By Adam Granger

         In early June of 1974, two momentous things were happening: the “preview issue” of the St. Anthony Park Bugle was being distributed in St. Paul, and I was moving to Minnesota.

         My wife and I had clown-carred ourselves, our three cats and everything we owned into a 1965 VW camper in Norman, Oklahoma, and pointed it north, aiming for the family cabin on Big Sandy Lake.

We fell victim to the summer-of-’74 gas shortage and spent the night of June 8 out of gas halfway up the North Branch exit. (I’d say that that’s another story, but that’s the whole story.)

         I am willing to concede the unlikelihood that there is a connection—cosmic or otherwise—between my arrival in the Twin Cities and the birth of the finest neighborhood paper in the world, and so will reluctantly abandon that snippet of hubris in favor of its having been sheer coincidence.

         Truth be told, neither the Bugle nor I knew the other existed until I moved to St Anthony Park in 1988, and I didn’t first write for the Bugle until 2006.

         In the early 70’s, I had been torn between moving to New York to write for a fledgling National Lampoon, which I had already been doing long distance from Oklahoma, or to Minnesota, because I had roots here, had spent most summers here, had a cabin here and had always loved it here (and still do).

A hippie-flavored existential decision was made and we moved to Minneapolis and settled eventually at 1092 18th St SE. I went to work first at the Guthrie Theater and then writing for and playing in the house band for the just-born A Prairie Home Companion.

First Bugle contributions

         My first contributions to the Bugle were at the request of then-editor Dave Healy, who asked me to write two pages of April Fool’s content in 2006, 2007 and 2008. I don’t know that all of the following snippets actually saw print, but what follows are some of my favorite submissions from those years.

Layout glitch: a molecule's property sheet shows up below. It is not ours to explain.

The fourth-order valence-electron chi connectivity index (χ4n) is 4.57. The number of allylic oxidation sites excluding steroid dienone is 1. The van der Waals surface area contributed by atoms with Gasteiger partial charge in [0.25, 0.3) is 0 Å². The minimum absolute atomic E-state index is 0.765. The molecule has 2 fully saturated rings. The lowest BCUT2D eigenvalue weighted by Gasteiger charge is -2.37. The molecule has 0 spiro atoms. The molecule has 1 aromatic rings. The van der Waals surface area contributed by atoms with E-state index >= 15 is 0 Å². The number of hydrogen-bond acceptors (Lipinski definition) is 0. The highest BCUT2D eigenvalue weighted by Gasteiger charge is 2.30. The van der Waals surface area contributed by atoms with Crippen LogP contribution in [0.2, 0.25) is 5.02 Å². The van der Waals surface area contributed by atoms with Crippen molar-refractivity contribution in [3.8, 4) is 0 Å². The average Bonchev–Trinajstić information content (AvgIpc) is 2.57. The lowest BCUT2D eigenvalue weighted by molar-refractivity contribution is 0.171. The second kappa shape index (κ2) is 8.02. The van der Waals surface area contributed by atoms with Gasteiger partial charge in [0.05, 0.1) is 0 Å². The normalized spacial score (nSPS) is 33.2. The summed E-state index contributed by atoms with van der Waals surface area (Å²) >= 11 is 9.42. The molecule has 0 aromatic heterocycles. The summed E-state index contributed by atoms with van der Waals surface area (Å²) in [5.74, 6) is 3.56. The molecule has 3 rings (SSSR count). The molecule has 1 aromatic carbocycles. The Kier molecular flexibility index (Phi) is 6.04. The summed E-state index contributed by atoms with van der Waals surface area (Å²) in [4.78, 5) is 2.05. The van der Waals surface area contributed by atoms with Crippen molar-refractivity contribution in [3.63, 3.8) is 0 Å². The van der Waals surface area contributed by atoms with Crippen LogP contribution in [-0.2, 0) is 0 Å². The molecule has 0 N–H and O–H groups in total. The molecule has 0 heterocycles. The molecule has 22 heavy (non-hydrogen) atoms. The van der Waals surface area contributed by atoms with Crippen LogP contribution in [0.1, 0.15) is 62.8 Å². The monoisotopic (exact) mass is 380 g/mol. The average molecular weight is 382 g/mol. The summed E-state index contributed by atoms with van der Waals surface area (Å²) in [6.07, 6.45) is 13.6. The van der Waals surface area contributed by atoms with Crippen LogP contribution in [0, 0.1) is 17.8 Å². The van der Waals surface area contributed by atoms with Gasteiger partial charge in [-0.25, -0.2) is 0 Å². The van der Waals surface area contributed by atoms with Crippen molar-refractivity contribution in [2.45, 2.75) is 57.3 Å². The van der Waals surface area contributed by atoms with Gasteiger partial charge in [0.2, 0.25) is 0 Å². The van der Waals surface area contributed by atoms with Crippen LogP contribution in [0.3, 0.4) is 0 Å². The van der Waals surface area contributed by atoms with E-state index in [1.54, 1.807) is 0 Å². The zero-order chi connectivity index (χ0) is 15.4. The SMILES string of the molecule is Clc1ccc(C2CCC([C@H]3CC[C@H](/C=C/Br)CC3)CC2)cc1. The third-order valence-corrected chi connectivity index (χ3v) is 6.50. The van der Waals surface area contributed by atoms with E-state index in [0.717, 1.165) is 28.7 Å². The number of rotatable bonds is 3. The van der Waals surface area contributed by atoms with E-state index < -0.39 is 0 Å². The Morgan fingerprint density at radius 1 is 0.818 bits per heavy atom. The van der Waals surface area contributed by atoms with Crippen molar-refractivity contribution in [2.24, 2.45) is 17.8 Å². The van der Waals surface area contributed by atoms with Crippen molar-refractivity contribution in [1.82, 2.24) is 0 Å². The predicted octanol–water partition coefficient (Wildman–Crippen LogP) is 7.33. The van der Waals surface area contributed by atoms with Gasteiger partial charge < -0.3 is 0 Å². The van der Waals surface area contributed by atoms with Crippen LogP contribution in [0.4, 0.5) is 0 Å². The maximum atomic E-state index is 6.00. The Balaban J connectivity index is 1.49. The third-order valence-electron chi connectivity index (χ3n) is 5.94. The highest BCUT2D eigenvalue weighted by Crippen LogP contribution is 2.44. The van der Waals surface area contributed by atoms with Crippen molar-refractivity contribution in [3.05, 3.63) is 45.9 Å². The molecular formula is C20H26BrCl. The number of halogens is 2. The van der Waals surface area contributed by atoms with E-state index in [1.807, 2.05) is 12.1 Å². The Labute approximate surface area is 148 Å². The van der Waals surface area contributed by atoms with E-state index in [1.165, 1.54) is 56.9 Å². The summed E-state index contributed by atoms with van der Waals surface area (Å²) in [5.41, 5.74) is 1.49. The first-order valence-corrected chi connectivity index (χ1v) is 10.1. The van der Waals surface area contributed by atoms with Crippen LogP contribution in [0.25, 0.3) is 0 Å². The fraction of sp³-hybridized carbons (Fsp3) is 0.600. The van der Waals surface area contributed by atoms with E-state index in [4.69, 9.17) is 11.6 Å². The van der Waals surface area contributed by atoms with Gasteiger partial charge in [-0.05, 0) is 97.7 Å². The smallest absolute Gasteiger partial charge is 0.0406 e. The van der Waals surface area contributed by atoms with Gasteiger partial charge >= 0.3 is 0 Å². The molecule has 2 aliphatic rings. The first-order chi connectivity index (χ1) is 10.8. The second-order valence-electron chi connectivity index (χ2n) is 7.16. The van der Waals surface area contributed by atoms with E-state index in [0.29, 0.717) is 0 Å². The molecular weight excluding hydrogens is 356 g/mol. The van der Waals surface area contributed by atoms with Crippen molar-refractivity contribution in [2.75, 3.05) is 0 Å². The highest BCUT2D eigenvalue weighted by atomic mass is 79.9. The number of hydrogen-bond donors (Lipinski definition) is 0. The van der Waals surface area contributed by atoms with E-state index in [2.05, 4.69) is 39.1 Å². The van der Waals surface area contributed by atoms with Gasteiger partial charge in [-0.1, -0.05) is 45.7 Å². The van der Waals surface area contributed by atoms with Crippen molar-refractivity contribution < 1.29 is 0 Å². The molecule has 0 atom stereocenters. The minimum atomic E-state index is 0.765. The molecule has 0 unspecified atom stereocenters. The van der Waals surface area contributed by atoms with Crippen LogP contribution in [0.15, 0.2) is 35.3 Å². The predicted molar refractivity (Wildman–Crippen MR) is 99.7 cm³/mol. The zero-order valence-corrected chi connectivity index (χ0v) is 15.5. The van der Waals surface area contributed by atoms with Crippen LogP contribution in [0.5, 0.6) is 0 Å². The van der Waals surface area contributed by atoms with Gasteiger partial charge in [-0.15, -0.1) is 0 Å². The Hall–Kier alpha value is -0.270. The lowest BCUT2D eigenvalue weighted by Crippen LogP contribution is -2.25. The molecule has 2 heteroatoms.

I had some fun with SAP’s exploding house prices, photographing and listing a decrepit tree house for $499,000: “an opportunity to live above the trees and under the stars.  And, because you’re in a tree and not on the ground, there are no property taxes to pay—only a $350 monthly tree rental fee.” And, I took a picture of a decrepit single-car garage and advertised it as “a cozy, affordable, loft-up car-down bachelor bungalow” for $600,000.

         I wrote a Helpful Hints column which was filled with the overwhelmingly apparent: “When you open that two-liter bottle of pop, save the cap! You can put it back on the bottle so the remaining contents won’t go flat.”  That column elicited a letter to Editor Healy complaining that, while she enjoyed the April issue as a whole, everything in the advice column was SO OBVIOUS (caps hers).

         From the April 2007 issue came an ad—with pics—for houses made of snow (“seasonal housing”) from a company called Snow-on and Snow Fort.

         I wrote about a local resident, Shirley U. Jest, who got tired of people looking at her “stuff” in her yard as they walked by her house, so she developed a privacy hedge from a hybrid of buck thorn, poison ivy and kudzu.  And another short piece about a new local ordinance prohibiting the gathering of more than four didgeridoo players in one place.

         There was an advertisement for Specialty Animal Services: “No Job Too Big or Small.” Services provided included: Worms Turned, Goats Gotten, Cats Cradled, Woodchucks   Chucked, Llamas Dollied, Bulls De-China-Shopped, Ferrets Outed, Rats Smelled and Camels Needle-Eyed. SPECIAL THIS WEEK:  Dead Lambs Tails Shaken—2 for 1

         We printed a financial advice column by Carey D Balance (CPA, MBA, HAH), to whom AG of St Anthony Park wrote:

         Dear Carey,